The information above can be found in an article written by Psychotherapist Edward Tick, Ph.D. in the July 2005, Vol. 1 No. 4 issue of Explore Magazine.   In this article Dr. Tick wrote a Case Report of a ‘modern day’ Asklepian type healing of a patient.  While this patient had a particular (and particularly severe) condition called Irritable Bowel Syndrome (IBS), the steps taken would be similar or the same for triggering healing of most, maybe all, conditions, diseases, illness.  Dr. Tick writes of this patient:  “He tried numerous conventional and complementary/alternative medical (CAM) treatments, including dietary regulation, digestive aids, nutritional supplements, psychotherapy, acupuncture, massage, Reiki, hydrotherapy, guided imagery, meditation, relaxation techniques, and affirmations. Through CAM he was able to decrease but not eliminate his symptoms [diarrhea, flatulence, abdominal discomfort, frequent unpredictable bowel movements, eating triggering immediate defecation).  His past medical history revealed meningitis and kidney infection, both in adulthood.  There was a family history of chronic digestive and eliminative disorders for two generations.  In despair, the man made himself a supplicant and prayed for a transpersonal intervention into his condition.  After praying, he experienced a dream:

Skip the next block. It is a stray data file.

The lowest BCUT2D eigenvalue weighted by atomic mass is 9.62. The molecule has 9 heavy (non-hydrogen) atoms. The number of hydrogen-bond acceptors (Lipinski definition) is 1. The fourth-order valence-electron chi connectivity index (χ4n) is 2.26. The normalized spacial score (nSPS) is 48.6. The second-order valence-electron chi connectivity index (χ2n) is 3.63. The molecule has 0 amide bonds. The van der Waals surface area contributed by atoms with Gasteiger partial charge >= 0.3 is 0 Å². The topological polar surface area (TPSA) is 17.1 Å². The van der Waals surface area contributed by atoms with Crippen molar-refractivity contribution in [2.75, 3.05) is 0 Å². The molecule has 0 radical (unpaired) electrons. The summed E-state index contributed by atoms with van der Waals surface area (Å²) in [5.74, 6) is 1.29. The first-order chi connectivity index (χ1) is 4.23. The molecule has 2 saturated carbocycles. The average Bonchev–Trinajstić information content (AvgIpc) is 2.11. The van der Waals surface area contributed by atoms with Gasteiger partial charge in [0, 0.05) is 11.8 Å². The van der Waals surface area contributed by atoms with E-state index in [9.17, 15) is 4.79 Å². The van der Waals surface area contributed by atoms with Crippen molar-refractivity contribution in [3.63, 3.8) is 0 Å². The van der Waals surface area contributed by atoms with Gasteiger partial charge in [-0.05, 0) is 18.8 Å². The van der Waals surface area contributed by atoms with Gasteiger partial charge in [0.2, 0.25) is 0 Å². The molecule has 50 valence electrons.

He is lying in his darkened bedroom, as if waiting for something or someone.  A gray-haired, gray-bearded doctor appears, walks into his room, and stands next to his bed.  The scenario resembles a doctor making a traditional house call.  The doctor is holding an enema bag.  He tells the man that he has heard him praying for healing for a long time.  In order for this to happen, he instructs him to administer an enema of vinegar and lemon juice.  The entire scene is suffused with mystical light and resembles the frieze of a healing scene.”


When the man awoke, the dream was as clear as if it had happened to him in the waking state.  He was fascinated and baffled.  Could an enema of lemon juice and vinegar possibly cure a quarter-century-old condition?  He consulted both his psychotherapist and physician.  Although neither of them had heard of an enema treatment for IBS, they saw no danger.  That evening, the man lit incense and a candle in his bathroom, gave thanks for the dream, and prayed that the cure would be effective.  He took the enema as prescribed, diluted with water.  For a half hour, he felt cramps from the distension caused by the enema.  For the next four hours, he experienced a mood of vibrant well-being.  Sleep followed.